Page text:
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What did I do?
For 50 years, we have known that muscle fibre typology is an important characteristic for sports performance.1 Nevertheless, everyone seemed to have resigned themselves to the fact that the muscle fibre typology is not measurable and applicable in the daily guidance of athletes. I challenged this status quo, by successfully optimising a non-invasive method to investigate the muscle fibre typology and I applied this technique to find several new links between the muscle fibre typology and sport performance (fatigue and recovery, talent identification and injury susceptibility).
Why did I do it?
The human skeletal muscle consists of two major cell types, slow-twitch fibres (also called type I fibres) and fast-twitch fibres (or type II fibres). These fibres have distinct characteristics, as fast-twitch fibres are able to generate a large amount of power at high shortening velocities, while slow-twitch fibres have a better energy efficiency, a higher resistance to fatigue and a more robust structural integrity.2 On average, most humans will dispose of a roughly equal number of slow-twitch and fast-twitch fibres in the vastus lateralis. However, a big heterogeneity exists meaning …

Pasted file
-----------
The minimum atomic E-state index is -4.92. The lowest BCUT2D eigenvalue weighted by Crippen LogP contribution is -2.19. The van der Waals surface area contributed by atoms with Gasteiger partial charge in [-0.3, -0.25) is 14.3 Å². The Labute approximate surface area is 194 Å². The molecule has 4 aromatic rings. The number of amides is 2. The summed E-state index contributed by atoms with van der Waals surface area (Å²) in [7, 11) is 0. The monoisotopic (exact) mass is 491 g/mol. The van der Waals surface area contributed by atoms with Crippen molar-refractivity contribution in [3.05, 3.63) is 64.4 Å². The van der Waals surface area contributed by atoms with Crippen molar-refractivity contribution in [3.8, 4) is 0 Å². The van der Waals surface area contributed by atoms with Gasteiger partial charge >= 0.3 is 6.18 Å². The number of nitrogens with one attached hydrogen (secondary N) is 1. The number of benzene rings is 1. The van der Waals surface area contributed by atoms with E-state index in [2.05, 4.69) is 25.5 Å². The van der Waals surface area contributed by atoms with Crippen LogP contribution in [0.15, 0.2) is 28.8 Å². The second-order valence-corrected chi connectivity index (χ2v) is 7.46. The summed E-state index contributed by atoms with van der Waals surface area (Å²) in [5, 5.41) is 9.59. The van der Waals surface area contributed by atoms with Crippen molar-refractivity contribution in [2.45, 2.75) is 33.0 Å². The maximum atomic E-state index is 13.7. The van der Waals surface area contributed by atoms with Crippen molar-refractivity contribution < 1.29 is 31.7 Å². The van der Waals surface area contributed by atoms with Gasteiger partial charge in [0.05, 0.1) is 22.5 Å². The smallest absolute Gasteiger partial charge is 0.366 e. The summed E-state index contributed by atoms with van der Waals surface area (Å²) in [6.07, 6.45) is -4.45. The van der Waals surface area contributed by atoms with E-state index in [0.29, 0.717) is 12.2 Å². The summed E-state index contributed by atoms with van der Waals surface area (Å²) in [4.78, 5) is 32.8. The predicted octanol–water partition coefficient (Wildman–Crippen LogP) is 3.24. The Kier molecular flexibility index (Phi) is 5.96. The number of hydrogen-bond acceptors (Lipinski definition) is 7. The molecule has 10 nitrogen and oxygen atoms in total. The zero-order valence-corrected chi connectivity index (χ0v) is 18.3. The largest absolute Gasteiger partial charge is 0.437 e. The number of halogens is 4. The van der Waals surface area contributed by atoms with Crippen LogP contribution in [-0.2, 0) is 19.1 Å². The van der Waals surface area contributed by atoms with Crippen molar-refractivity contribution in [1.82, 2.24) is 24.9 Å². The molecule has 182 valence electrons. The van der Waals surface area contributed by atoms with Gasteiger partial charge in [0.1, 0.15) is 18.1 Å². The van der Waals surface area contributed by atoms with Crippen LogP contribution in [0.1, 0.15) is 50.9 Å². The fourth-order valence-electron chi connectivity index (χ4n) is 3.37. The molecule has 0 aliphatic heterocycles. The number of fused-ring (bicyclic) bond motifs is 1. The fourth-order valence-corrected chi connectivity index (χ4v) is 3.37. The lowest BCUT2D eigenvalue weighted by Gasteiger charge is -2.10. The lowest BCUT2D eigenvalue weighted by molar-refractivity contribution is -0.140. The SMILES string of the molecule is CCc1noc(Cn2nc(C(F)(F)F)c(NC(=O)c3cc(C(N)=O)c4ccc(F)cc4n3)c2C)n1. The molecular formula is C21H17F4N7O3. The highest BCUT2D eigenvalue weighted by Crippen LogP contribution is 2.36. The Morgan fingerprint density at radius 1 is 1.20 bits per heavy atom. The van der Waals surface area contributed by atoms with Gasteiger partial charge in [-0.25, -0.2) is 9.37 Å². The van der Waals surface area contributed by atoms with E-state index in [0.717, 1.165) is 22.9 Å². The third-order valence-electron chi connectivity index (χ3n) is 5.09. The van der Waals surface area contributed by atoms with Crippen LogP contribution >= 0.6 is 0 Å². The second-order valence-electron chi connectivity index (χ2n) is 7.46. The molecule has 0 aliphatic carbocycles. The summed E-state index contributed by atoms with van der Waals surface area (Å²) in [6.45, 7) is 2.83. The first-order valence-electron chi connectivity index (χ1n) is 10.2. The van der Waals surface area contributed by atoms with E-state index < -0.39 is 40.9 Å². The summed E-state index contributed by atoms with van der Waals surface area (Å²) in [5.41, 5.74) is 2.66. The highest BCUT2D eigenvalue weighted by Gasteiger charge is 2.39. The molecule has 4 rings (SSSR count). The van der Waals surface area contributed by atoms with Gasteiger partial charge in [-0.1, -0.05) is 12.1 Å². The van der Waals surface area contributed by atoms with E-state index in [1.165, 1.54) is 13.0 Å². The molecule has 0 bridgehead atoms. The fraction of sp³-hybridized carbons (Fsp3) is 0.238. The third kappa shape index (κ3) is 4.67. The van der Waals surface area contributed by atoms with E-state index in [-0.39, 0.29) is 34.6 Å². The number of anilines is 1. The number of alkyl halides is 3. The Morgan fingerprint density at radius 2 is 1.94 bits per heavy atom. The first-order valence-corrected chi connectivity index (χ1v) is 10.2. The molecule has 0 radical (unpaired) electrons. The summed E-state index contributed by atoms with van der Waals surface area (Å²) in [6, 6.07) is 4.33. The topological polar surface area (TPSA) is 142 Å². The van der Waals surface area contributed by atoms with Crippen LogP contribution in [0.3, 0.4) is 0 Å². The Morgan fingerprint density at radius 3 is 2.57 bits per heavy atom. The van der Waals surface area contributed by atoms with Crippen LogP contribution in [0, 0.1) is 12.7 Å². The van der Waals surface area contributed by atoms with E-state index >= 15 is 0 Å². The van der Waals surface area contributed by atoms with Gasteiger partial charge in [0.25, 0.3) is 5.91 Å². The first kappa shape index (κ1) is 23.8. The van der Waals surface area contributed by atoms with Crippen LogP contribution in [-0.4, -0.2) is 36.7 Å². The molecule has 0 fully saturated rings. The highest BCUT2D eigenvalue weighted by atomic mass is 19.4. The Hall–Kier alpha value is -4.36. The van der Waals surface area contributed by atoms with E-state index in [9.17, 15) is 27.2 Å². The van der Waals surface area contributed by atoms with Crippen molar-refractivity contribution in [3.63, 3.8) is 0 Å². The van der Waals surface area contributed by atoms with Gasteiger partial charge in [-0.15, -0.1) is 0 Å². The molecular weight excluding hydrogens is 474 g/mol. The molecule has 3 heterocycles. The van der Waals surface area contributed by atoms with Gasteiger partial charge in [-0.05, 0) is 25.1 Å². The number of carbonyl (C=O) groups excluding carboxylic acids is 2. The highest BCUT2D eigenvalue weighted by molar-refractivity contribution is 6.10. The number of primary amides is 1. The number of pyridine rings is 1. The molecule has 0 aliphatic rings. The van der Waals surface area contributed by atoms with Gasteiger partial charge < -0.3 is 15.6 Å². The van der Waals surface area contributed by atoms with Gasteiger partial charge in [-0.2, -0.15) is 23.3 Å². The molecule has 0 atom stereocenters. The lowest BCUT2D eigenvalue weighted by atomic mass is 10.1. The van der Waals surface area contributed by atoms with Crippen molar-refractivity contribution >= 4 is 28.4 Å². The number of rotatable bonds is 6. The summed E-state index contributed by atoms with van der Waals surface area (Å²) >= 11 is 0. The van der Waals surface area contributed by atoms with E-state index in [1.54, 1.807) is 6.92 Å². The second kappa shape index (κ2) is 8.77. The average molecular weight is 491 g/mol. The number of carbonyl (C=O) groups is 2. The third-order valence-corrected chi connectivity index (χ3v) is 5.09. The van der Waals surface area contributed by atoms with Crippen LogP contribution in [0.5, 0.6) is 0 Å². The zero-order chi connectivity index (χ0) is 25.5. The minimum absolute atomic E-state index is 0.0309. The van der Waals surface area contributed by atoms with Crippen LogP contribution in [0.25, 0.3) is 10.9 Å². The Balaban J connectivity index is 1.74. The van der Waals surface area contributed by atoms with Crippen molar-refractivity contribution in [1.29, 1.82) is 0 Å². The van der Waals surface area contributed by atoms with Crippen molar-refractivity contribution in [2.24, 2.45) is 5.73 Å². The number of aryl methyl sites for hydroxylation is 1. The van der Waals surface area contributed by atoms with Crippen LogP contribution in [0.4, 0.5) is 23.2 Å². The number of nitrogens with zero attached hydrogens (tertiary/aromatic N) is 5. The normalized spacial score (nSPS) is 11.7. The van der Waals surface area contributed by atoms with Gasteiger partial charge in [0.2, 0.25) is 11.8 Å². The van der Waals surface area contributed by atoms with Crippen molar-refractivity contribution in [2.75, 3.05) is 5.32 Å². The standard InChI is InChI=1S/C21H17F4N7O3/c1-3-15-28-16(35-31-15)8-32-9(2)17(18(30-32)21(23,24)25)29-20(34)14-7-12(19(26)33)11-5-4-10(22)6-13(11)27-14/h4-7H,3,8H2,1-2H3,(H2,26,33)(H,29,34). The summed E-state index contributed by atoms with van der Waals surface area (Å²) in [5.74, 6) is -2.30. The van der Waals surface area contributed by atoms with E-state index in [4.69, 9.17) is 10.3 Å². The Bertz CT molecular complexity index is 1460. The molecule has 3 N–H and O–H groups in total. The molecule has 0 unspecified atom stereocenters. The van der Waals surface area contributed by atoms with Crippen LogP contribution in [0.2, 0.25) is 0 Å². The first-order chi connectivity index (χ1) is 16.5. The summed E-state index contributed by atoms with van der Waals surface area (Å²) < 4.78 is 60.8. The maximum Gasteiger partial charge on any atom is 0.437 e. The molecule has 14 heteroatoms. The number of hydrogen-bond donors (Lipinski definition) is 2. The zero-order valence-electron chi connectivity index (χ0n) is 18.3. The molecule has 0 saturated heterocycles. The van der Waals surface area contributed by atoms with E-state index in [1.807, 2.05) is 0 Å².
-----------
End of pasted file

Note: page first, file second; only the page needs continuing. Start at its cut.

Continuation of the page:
Contributors Wim Derave and Erik Witvrouw supervised the PhD thesis summarised in this manuscript. Moreover, the thesis would not have been possible without the help of all coauthors who contributed to the project.
Funding This PhD was funded by Research Foundation-Flanders (FWO 1104020N).
Competing interests None declared.
Provenance and peer review Not commissioned; externally peer reviewed.
Author note Link to an illustrated summary of the PhD: https://www.ugent.be/ge/bsw/nl/onderzoeksgroepen/inspanningsfysiologie/projecten/myotypes